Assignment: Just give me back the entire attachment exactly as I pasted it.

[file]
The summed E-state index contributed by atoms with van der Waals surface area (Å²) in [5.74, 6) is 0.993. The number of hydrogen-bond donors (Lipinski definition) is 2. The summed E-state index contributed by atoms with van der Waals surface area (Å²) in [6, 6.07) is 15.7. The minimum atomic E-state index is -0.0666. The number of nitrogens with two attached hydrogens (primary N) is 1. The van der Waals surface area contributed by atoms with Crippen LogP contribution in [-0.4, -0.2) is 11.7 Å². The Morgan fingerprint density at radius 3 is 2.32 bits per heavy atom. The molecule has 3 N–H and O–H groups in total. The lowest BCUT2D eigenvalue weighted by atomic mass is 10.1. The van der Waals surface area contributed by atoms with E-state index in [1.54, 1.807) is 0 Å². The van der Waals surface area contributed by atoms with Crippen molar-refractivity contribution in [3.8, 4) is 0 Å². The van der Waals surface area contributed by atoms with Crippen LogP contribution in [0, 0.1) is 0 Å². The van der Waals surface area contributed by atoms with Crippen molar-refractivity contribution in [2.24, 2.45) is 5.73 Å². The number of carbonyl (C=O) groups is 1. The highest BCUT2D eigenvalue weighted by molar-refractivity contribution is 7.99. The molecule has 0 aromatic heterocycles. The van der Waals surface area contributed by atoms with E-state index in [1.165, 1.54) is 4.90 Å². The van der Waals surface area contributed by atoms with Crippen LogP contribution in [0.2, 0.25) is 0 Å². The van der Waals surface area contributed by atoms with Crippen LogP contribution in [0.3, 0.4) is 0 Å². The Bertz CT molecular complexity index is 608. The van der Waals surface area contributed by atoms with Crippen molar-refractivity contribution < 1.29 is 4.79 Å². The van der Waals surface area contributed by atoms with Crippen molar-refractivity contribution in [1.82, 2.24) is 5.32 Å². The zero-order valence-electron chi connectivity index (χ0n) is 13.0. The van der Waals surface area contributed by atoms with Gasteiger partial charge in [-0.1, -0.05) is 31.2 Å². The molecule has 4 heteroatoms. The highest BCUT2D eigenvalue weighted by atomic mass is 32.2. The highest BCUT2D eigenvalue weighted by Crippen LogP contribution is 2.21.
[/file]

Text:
The summed E-state index contributed by atoms with van der Waals surface area (Å²) in [5.74, 6) is 0.993. The number of hydrogen-bond donors (Lipinski definition) is 2. The summed E-state index contributed by atoms with van der Waals surface area (Å²) in [6, 6.07) is 15.7. The minimum atomic E-state index is -0.0666. The number of nitrogens with two attached hydrogens (primary N) is 1. The van der Waals surface area contributed by atoms with Crippen LogP contribution in [-0.4, -0.2) is 11.7 Å². The Morgan fingerprint density at radius 3 is 2.32 bits per heavy atom. The molecule has 3 N–H and O–H groups in total. The lowest BCUT2D eigenvalue weighted by atomic mass is 10.1. The van der Waals surface area contributed by atoms with E-state index in [1.54, 1.807) is 0 Å². The van der Waals surface area contributed by atoms with Crippen molar-refractivity contribution in [3.8, 4) is 0 Å². The van der Waals surface area contributed by atoms with Crippen LogP contribution in [0, 0.1) is 0 Å². The van der Waals surface area contributed by atoms with Crippen molar-refractivity contribution in [2.24, 2.45) is 5.73 Å². The number of carbonyl (C=O) groups is 1. The highest BCUT2D eigenvalue weighted by molar-refractivity contribution is 7.99. The molecule has 0 aromatic heterocycles. The van der Waals surface area contributed by atoms with E-state index in [1.165, 1.54) is 4.90 Å². The van der Waals surface area contributed by atoms with Crippen LogP contribution in [0.2, 0.25) is 0 Å². The van der Waals surface area contributed by atoms with Crippen LogP contribution in [0.3, 0.4) is 0 Å². The Bertz CT molecular complexity index is 608. The van der Waals surface area contributed by atoms with Crippen molar-refractivity contribution < 1.29 is 4.79 Å². The van der Waals surface area contributed by atoms with Crippen molar-refractivity contribution in [1.82, 2.24) is 5.32 Å². The zero-order valence-electron chi connectivity index (χ0n) is 13.0. The van der Waals surface area contributed by atoms with Gasteiger partial charge in [-0.1, -0.05) is 31.2 Å². The molecule has 4 heteroatoms. The highest BCUT2D eigenvalue weighted by atomic mass is 32.2. The highest BCUT2D eigenvalue weighted by Crippen LogP contribution is 2.21.